How PCOS Can Affect Your Fertility, Your Appearance, and Your Health

How PCOS Can Affect Your Fertility, Your Appearance, and Your Health

Polycystic ovary syndrome affects about 10% of women of childbearing age and can cast a wide net over a woman’s life. From acne and hair loss to the inability to get pregnant, here are some key side effects.

Polycystic ovary syndrome, or PCOS, is not only common — the condition affects about one in 10 women between the ages of 15 and 44 — it casts a wide net, inside and out. From hair loss to the inability to have children, PCOS can impact a number of different areas of your overall health and wellness.

To give you a better idea of just how large the PCOS net can be, the team here at Bay Area Physicians for Women’s Health gathered a few of the more common side effects of this reproductive issue. Let’s take a look.

A hormone issue

The reason why PCOS can have such a widespread impact is that, at its core, it’s a hormonal issue. More specifically, with PCOS, your reproductive hormone levels are out of balance and there are more androgens in your system, which are hormones associated with male characteristics.

PCOS, your ovaries, and your fertility

Since your ovaries are producing more androgen hormones, this can have no small effect on your ovulation and your menstrual cycles, which rely more on female reproductive hormones. Women with PCOS often have irregular periods, which includes missed periods.

When it comes to ovulation, you might have immature eggs that don’t release properly from the follicles on your ovaries, which leads to cysts. Hence the reference to polycystic in PCOS, which means “many cysts.” It should be noted, however, that not every woman with PCOS develops ovarian cysts.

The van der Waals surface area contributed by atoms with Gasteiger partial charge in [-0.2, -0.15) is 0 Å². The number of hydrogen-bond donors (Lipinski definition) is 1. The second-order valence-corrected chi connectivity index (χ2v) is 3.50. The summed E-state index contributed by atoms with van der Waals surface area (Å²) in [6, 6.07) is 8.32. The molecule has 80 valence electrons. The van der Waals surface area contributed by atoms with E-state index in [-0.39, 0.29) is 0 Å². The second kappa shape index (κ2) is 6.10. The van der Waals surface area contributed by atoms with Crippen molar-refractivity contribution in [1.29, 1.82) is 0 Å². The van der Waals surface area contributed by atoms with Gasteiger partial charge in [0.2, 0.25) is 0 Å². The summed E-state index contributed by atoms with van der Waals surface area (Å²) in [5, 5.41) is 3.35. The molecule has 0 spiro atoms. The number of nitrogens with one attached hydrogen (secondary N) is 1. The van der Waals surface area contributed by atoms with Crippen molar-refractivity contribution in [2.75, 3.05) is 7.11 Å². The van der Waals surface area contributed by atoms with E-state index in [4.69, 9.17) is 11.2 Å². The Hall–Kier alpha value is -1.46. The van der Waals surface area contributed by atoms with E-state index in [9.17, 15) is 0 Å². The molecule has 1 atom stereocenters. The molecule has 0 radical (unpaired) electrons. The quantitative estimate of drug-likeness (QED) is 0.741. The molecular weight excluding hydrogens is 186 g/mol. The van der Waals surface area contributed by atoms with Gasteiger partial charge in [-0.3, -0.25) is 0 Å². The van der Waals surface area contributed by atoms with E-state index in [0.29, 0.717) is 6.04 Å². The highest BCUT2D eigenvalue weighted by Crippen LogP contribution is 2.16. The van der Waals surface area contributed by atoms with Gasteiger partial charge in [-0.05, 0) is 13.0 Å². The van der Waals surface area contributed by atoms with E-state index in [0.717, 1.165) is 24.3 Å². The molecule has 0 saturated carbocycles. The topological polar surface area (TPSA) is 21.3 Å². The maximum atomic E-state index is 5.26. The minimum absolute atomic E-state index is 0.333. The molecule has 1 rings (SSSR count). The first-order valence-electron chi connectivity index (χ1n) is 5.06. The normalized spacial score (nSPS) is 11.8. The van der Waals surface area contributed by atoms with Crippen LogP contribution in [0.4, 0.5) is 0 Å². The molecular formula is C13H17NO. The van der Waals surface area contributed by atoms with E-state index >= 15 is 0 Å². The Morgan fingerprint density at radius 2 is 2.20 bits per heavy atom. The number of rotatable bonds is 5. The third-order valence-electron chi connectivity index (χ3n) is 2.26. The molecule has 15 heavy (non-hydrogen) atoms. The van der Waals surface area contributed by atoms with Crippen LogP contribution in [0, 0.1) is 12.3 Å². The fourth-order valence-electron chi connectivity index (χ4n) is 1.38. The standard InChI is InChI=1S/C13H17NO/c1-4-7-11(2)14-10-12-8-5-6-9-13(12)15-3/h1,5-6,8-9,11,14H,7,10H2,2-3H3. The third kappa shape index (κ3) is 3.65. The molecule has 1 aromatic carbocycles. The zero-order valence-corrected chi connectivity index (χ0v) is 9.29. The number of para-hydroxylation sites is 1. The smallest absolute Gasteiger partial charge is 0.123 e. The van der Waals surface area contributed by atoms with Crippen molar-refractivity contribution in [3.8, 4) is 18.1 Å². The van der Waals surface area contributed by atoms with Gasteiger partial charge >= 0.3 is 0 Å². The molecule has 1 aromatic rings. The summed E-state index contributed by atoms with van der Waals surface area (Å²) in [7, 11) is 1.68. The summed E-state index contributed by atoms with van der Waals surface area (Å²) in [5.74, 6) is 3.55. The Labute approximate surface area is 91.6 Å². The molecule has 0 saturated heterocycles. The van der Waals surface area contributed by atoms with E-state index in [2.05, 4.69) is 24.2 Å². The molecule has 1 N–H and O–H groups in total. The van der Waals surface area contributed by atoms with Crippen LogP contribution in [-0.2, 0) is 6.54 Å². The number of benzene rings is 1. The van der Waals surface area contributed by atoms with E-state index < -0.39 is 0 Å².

Cysts or not, PCOS is one of the leading drivers of infertility in women.

PCOS and your appearance

The increase in androgens in your system that’s the hallmark of PCOS can lead to more outward symptoms, such as:

  • Acne
  • Hair loss on the scalp
  • Increase in body hair
  • More facial hair
  • Skin tags — often under your arms
  • Dark skin patches — often under your breasts or in your groin

It’s also worth noting that up to 80% of women with PCOS are overweight or have obesity, but this connection may work the other way — the obesity led to PCOS.

Undoing the side effects of PCOS

If you suspect that you might have PCOS, it’s time to come see us. We can review your symptoms and run a blood test to check your reproductive hormone levels. If we find that you have higher-than-normal levels of androgens, we can take several steps to restore balance.

For our part, we can prescribe hormone medications that promote better balance. You can contribute greatly to your PCOS treatment by:

  • Losing weight, if applicable
  • Exercising more
  • Cutting out fat and sugar as much as possible

We can also help you with more targeted treatment plans that address unique symptoms, such as fertility or body hair growth.

For expert diagnosis and treatment of your PCOS, please contact our office in Mobile, Alabama, to set up an appointment.